The Action Network is an easy-to-use, full-featured toolset for digital organizing. In this training, you’ll get an overview of the Action Network’s top features and an opportunity to ask questions about how you can use Action Network to organize your best online campaigns. This session is ideal for folks who are interested in exploring new tools to run their digital programs and existing partners that are new to Action Network. To learn more about our toolset before the session, visit www.actionnetwork.org/toolset.
This training is sponsored by Action Network.
Trainers: Misha Cornelius
Panel; Thu, 07/14/2016 - 02:30pm (Central), 227
Over the past 10 years, Democrats and progressives have built a superior campaign data and technology infrastructure and a more effective ground-game than Republicans. What’s been our secret weapon and how will we continue innovating and expanding upon our “progressive tech edge”? This panel will feature key leaders in progressive tech to discuss what has contributed to our current tech advantage, and what types of technology progressive campaigns are building to continue winning up and down the ballot for elections to come.
Led by: Amanda Coulombe
Training; Thu, 07/14/2016 - 02:30pm (Central), 104
You might hear white members of your organization say things like, “I don’t see race” or “We should focus on economic inequality; that will take care of everyone.” Knowing how to respond to such comments—especially if people are scared, defensive or paralyzed by guilt—can be a challenge. The burden to end systemic racism cannot be left only to people of color. With an interactive mix of real-world tools, some history and theory, and a little role-play, this practical training will provide participants with tools and strategies for better understanding systemic racism. In order to build diverse coalitions and truly embrace intersectionality, white people must confront white supremacy. So let’s get to work!
This training is appropriate for anyone who wants to learn and discuss strategies for talking to white people about dismantling white supremacy.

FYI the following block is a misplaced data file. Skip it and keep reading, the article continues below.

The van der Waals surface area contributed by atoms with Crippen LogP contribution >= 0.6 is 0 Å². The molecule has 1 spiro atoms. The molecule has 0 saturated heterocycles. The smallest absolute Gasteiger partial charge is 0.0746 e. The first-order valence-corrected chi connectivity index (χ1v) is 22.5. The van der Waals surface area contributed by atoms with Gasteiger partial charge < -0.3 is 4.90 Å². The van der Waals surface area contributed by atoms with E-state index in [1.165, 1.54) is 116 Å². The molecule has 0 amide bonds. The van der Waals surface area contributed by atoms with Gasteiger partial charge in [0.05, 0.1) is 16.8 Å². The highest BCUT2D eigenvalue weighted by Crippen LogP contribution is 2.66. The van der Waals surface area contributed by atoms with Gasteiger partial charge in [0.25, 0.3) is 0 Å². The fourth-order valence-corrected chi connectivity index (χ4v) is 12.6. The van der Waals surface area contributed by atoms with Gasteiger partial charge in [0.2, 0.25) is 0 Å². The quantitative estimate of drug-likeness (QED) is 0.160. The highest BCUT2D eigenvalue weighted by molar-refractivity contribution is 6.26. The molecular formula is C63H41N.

Trainers: Karen Gaffney
Training; Thu, 07/14/2016 - 02:30pm (Central), 102
Engagement isn’t a trend; it’s how we win. The problem is that most content strategies with engagement in mind are based on the idea of posting or emailing from a pre-determined timeline, which is just one way to engage people. We’ll show you a powerful new tactic to dramatically increase engagement with this one idea—responding to people as they talk about your campaign on social media. Know what people are saying on social media and who is influential, so you’re able to boost engagement and drive action when people are most excited about your campaign. We’ll walk you through social listening and offer game-changing strategies for multi-channel engagement.
This training is ideal for organizers who are already using social media but want to increase engagement.
Training; Thu, 07/14/2016 - 02:30pm (Central), 101
SEO is straight up magical. It’s free, easy, and can drive millions of visitors to your website. I’ll show you how I used SEO to secure top Google placement for almost any search related to voting, driving millions of visitors to LongDistanceVoter.org. We’ll share our case study on how LDV registered 100,000 voters in 2012 on just $5000. During the training, you’ll learn five things you can immediately do to your website to improve your search engine ranking and reach more visitors without spending any more money.
This is an intermediate to advanced level training for people who love the internet, love user-generated content, know HTML and have administrative access to at least one website. Bring your laptop and your admin password so you can get under the hood of your website and start making changes.
Trainers: Debra Cleaver
Training; Thu, 07/14/2016 - 02:30pm (Central), 100
You’re an organizer, a policy advocate, a culture-shifter. You make change happen. Yet far too often, you or your allies struggle to keep the lights on, buy supplies and get paid. We all know this work takes money. Yet far too many funders are stuck in outdated modes of philanthropy—from misinformed reluctance to fund social justice to outdated ideas of what it means to be a good funding partner. In this training, we’ll debunk all those grantmaking excuses about funding advocacy and organizing, give you tools to advocate for the concrete impact of your work, and share platforms to push back on that funder-grantee power dynamic, holding philanthropy accountable to live up to its potential.
This training is geared toward nonprofits, activists, community leaders and funders who want to see a philanthropic sector that is a stronger ally to movements for social justice. Attendees don’t need to have advanced legal knowledge or an intimate understanding of philanthropy.
Panel; Thu, 07/14/2016 - 02:30pm (Central), 223
Flint and Detroit Public Schools were both assigned the same Emergency Manager, and in both cases, infrastructure crumbled, resulting in a disastrous impact on local communities. In Flint, residents were subject to lead-poisoned water, and in Detroit, students were subjected to toxic mold in their schools. Democracy was subverted by this law, and communities had an unrepresentative manager who did not respond to their needs. We’ll examine the underlying issues of democracy and austerity and how they ended up harming public health. We’ll also talk about what can do to prevent disasters like these in other parts of the country.
Led by: Chris Savage
Keynote; Thu, 07/14/2016 - 04:00pm (Central), General Session - Hall 2